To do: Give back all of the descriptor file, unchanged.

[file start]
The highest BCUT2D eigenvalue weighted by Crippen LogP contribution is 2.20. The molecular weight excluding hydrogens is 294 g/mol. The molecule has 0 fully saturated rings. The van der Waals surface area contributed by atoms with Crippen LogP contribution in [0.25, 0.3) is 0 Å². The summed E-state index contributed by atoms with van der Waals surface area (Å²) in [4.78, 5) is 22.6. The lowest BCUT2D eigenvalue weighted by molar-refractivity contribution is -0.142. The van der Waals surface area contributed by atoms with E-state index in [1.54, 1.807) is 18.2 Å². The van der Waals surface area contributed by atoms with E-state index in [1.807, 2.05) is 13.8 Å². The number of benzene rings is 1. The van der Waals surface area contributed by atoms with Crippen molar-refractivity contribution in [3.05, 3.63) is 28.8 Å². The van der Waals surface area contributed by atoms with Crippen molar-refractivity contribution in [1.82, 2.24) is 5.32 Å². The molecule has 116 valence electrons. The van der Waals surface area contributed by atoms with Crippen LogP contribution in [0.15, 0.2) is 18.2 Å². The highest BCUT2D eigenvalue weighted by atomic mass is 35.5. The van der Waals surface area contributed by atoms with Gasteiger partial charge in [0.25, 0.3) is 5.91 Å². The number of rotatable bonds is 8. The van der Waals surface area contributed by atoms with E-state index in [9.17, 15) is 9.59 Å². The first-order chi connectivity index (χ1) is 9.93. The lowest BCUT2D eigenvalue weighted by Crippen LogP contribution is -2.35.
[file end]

The highest BCUT2D eigenvalue weighted by Crippen LogP contribution is 2.20. The molecular weight excluding hydrogens is 294 g/mol. The molecule has 0 fully saturated rings. The van der Waals surface area contributed by atoms with Crippen LogP contribution in [0.25, 0.3) is 0 Å². The summed E-state index contributed by atoms with van der Waals surface area (Å²) in [4.78, 5) is 22.6. The lowest BCUT2D eigenvalue weighted by molar-refractivity contribution is -0.142. The van der Waals surface area contributed by atoms with E-state index in [1.54, 1.807) is 18.2 Å². The van der Waals surface area contributed by atoms with E-state index in [1.807, 2.05) is 13.8 Å². The number of benzene rings is 1. The van der Waals surface area contributed by atoms with Crippen molar-refractivity contribution in [3.05, 3.63) is 28.8 Å². The van der Waals surface area contributed by atoms with Crippen molar-refractivity contribution in [1.82, 2.24) is 5.32 Å². The molecule has 116 valence electrons. The van der Waals surface area contributed by atoms with Crippen LogP contribution in [0.15, 0.2) is 18.2 Å². The highest BCUT2D eigenvalue weighted by atomic mass is 35.5. The van der Waals surface area contributed by atoms with Gasteiger partial charge in [0.25, 0.3) is 5.91 Å². The number of rotatable bonds is 8. The van der Waals surface area contributed by atoms with E-state index in [9.17, 15) is 9.59 Å². The first-order chi connectivity index (χ1) is 9.93. The lowest BCUT2D eigenvalue weighted by Crippen LogP contribution is -2.35.